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5 things we learned Friday at the U.S. Women’s Open



Here’s a bit of a primer on how we compose our 5 Things series during major championship weeks. Thursday’s review is Hopes and Dreams, as 54 holes remain, and it is always the day with the most surprising results. Friday’s recap is A Farewell to Thee, as we bide adieu to half the field. Still too early to truly understand who might win. Saturday, moving day to most, is Position Round for us. Players stake out an advantageous spot from which to attack on Sunday. Day four is Cauldron, when the tension bubbles like lava, and golfers make a name for themselves.

Thus, we find ourselves saying good-bye in this update, knowing that the hopes and dreams of many have been erased, but that they will rise again to compete in less than a week. The leaderboard is less compacted, thanks to Yuka Saso’s move to minus 6.

Let’s run down five important elements of the 2021 U.S. Women’s Open at the Olympic Club, as they will paint the background of the tournament canvas.

1. Farewell to thee

Defending champion A Lim Kim, current British Open champion Sophia Popov, world No. 4 Nelly Korda, and a spate of former champions (Wie West, Sung-hyun, Lang, Creamer, Eun-hee) will miss the weekend. All in all, that’s not a lot of big names. We’re in for a treat this weekend. Lots of short irons into elevated greens with plenty o’ tilt to them. Approach shots will dance and putts will fall. Simply put, the best golf on television this weekend.

2. Meg Thee Pairing

Tied for third position, a pair of shots behind the leader, are Megan Khang and amateur Megha Ganne, both from the USA. Megan Thee Khang added a minus-1 effort to her opening minus-3 with birdies at the first, 12th, and 17th holes. Megha Thee Ganne reached minus 6 after a 10-foot birdie putt at the wee seventh. A pair of back-nine bogeys dropped her back to where she began. She then finished birdie-par-bogey to gain a spot in the penultimate pairing.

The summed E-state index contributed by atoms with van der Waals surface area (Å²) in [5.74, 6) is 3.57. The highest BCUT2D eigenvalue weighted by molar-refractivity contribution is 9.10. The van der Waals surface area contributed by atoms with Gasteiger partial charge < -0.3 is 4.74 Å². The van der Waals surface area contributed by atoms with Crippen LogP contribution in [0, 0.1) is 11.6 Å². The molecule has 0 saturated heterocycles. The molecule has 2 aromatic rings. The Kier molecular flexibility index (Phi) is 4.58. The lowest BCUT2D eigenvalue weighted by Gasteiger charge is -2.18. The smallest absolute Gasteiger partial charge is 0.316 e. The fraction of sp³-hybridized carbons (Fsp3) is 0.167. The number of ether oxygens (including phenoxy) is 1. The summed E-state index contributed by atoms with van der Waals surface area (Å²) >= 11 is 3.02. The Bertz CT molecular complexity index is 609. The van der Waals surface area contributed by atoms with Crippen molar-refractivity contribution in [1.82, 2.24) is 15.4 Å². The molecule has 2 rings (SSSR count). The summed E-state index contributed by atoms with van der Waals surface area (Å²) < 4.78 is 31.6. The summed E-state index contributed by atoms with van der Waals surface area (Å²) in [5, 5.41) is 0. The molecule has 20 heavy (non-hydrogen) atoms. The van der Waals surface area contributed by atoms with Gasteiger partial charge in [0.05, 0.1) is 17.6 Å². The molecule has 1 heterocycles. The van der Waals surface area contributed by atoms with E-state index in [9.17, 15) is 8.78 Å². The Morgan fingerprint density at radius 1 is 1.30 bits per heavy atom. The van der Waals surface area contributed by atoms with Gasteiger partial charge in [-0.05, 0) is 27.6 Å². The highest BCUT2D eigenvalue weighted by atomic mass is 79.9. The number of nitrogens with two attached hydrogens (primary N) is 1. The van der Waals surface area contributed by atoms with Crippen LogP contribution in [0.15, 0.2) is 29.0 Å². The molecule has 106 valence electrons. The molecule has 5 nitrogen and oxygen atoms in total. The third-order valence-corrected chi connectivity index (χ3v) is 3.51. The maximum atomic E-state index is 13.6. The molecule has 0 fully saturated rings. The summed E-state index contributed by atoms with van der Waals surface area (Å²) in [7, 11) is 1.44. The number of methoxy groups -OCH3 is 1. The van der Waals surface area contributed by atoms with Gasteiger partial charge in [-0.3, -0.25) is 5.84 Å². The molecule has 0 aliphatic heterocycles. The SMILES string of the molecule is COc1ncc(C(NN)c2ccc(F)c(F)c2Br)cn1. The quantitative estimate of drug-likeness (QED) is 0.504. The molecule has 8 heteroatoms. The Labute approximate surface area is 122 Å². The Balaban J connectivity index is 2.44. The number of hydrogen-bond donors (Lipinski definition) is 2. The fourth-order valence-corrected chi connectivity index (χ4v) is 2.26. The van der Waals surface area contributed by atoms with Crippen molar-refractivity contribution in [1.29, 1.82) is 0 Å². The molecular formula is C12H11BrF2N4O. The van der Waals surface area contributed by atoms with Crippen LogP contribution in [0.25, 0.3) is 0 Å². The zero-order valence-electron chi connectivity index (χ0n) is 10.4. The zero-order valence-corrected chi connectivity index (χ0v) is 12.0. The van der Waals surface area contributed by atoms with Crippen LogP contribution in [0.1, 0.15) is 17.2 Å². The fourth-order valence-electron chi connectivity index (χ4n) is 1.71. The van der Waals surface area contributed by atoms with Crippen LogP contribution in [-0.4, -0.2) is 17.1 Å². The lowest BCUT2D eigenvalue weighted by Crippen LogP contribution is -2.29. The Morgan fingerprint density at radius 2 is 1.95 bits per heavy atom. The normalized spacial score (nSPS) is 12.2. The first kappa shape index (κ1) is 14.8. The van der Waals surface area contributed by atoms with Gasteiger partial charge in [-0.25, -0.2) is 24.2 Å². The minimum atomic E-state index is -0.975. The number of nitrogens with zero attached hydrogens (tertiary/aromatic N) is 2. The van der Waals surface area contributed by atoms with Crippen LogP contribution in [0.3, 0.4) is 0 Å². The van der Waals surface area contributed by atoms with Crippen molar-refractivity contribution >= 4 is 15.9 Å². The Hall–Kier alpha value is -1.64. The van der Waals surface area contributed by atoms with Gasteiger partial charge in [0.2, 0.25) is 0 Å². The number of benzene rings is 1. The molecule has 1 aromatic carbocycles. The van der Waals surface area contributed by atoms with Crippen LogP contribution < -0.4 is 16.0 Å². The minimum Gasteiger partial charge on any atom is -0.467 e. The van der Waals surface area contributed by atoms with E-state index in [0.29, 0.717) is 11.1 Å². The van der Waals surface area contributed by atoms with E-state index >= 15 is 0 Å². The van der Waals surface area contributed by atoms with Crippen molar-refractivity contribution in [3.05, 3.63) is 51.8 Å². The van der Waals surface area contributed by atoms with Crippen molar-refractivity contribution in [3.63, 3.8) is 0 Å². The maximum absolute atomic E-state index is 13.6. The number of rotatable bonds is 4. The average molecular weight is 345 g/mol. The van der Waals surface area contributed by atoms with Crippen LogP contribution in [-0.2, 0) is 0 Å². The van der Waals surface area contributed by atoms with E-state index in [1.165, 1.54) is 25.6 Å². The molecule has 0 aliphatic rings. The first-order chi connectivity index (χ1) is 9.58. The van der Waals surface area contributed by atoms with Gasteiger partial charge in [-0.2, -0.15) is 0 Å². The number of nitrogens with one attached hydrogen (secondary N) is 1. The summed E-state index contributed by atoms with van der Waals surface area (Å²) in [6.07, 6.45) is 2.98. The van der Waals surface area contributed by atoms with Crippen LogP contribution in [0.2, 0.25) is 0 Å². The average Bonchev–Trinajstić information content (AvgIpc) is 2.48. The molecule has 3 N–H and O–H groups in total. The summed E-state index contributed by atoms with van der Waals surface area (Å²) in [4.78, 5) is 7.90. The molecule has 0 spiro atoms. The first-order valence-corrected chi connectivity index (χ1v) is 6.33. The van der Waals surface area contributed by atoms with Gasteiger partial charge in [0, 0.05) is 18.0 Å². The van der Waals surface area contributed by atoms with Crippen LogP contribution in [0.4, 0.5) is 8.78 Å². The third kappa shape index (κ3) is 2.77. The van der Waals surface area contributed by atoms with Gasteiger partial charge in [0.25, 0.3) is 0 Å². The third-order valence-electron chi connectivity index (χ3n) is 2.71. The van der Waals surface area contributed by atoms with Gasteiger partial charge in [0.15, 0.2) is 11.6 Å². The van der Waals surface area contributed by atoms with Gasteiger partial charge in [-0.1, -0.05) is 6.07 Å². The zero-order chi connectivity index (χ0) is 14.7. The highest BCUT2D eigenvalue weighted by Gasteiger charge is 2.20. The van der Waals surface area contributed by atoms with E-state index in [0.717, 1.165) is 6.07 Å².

Can a 17-year old amateur win? We say yes, but we’re not picking her. Can a 23-year old professional with no victories, win? Absolutely, but not our choice. It’s the U.S. Open, baby! It’s Open for just that reason.

3. Philippines Represent!

Yuka Saso won a pair of medals at the 2018 Asian Games. On Friday in San Francisco, the Filipina 19-year-old tossed a stellar 67, one shot off the day’s low round of 66. Saso had six birdies against a pair of bogeys and took a one-shot lead over former U.S. Open champion Jeongeun Lee6. Saso has 10 birdies through two rounds and will need to keep sizing her nest over the next two days in order to have a shot at the winner’s trophy. Birdie both days at the tricky 18th bodes well. Nothing like finishing strong for added confidence.

4. Classic courses suit her

In 2019, Jeongeun Lee6 won her only USA event at the Country Club of Charleston. The Seth Raynor course hosted the U.S. Open that year, and Lee6 won by two shots over a triumvirate of chasers. This year, Lee6 finds herself in the final pairing for round three, one stroke behind the leader. Olympic Club’s Lake Course is a William Watson design. Watson is not as well known as other Golden-Age architects (Colt, Raynor, Travis, Macdonald, MacKenzie, Ross, et al.) but his work is enviable and playable. Attempting to close her second round with four consecutive birdies, Lee6 left her putt for three at the last six inches short, in the jaws of the cup.

5. Who do we predict will win?

We’re still big on Lexi Thompson. She finished runner-up to JL6 in 2019 and lurks at 2-under, four off the lead. Lexi has made a pair of bogeys each day. She’ll need to up her birdie count to have a run at the title. What will determine her fortune? The putter, the one club that runs hot and cold for the 26-year old champion.